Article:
The border between untouched nature and civilization is marked by the skeletons of ships and other machines created by man.Now they are no longer simply thrown away, but in the 1990s, a huge amount of equipment was simply left where it stood, swam or lay. There is no one to take her out of here: it is too expensive and difficult. At first, you are indignant – after all, this is disrespect for the environment and people who live here. And then you can no longer imagine this place without the relics of a bygone civilization: somehow they organically blended into the landscape, making it completely unique and finally alien.

    A boat is the safest (but still not so reliable) way to travel further north.There is no ground transport, and air transport is too dependent on the vagaries of the weather. There is as much water as you like: from streams and narrow river branches to wide streams and vast lakes. All this is woven into an endless labyrinth, the walls of which are grassy shores. Only a very experienced person is able not to get lost in the water labyrinth, because all these numerous channels are not indicated on the maps. Moreover, there is no data anywhere on the bottom topography, which is constantly changing. A couple of weeks without rain is enough, and small rivers, which make up most of the local water bodies, begin to shallow.If we add to this the legendary fogs, it turns out that it is as easy as shelling pears to run aground – and then you have to push the ship with boat hooks, hoping that the bank is not too wide.

    Gradually and carefully walking along the rivers, you can reach the trading posts – places where for a long time the locals exchange their goods for imported ones. Over the centuries, the functions, and sometimes the appearance of the trading posts, have practically not changed. The district administration has built houses in which Nenets families can hide from the weather and even live.But they are mostly empty. And the Nenets fishermen live in tents nearby. Nomads are even further away. In the warm season, herds of deer wander north and further from the marshy area around the Taz Bay: animals escape from the clouds of insects, which not only cause inconvenience, but also spread disease. Trading posts and fishermen’s settlements can be found in a few hours of rafting down the river from Tazovsky. It will take more than one day to get to the reindeer herders’ camps.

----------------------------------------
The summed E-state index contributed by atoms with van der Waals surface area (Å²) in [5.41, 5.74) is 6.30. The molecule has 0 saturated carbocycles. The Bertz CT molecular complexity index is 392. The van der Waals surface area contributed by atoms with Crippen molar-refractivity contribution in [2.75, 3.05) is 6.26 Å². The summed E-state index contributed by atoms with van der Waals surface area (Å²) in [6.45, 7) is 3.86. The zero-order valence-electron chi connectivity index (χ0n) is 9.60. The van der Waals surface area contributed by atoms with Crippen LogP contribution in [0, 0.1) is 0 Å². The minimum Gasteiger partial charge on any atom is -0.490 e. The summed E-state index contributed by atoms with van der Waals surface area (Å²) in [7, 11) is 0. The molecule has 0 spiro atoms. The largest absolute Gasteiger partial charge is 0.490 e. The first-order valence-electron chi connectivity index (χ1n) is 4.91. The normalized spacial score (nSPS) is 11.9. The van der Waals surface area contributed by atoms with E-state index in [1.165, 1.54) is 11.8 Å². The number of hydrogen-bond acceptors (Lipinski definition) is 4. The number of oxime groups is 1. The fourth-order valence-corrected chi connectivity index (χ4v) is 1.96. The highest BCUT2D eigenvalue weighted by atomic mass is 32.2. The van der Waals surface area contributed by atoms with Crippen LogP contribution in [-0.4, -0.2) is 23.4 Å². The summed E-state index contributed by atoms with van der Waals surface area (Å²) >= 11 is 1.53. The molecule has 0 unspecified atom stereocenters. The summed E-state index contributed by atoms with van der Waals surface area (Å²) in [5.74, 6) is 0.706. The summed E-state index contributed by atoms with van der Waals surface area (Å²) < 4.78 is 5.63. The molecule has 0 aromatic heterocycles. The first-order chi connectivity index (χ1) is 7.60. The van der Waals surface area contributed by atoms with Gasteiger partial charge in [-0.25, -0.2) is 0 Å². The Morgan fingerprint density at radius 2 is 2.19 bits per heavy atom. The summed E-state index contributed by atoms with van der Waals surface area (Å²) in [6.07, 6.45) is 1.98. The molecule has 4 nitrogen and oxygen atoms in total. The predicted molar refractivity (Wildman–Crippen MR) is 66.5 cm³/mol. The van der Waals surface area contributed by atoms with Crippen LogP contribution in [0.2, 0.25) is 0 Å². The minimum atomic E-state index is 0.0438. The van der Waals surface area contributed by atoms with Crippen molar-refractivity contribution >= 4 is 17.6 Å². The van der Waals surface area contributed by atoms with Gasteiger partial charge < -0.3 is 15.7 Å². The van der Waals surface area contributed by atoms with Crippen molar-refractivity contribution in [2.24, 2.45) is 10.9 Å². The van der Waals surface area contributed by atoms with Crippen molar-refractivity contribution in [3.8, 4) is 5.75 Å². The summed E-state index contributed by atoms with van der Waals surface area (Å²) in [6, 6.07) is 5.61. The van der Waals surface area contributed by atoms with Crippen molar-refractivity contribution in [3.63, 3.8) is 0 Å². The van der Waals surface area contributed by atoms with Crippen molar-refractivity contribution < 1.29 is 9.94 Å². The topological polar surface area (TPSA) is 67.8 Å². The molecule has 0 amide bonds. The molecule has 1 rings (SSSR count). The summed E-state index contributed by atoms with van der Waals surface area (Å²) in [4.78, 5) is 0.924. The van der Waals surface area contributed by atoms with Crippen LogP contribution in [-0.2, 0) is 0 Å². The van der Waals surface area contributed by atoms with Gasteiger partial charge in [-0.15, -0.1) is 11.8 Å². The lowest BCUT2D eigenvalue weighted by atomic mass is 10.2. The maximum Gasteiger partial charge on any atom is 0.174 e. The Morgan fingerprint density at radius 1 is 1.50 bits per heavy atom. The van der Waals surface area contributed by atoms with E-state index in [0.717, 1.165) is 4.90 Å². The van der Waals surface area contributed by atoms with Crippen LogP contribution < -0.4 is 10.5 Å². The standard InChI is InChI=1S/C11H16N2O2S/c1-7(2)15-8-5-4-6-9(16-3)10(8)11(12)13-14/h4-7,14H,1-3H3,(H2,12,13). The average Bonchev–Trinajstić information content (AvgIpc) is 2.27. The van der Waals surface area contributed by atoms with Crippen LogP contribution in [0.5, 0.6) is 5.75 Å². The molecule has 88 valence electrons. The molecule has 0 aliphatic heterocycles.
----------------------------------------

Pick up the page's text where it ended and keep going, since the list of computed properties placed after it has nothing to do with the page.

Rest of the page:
Shyokur, muksun, smelt and many other types of fish are found in abundance here.For both the Russians and the Nenets, one of the unmistakable topics for a general conversation is the dispute over which one is tastier. At the same time, no one will argue about the cooking recipe. Of course, it’s best to just peel, sprinkle with salt and eat for half an hour. It doesn’t bother anyone that the fish is practically raw. When it is completely fresh, there is no unpleasant fishy aftertaste, and the nature here is so pure that no one considers it necessary to heat food.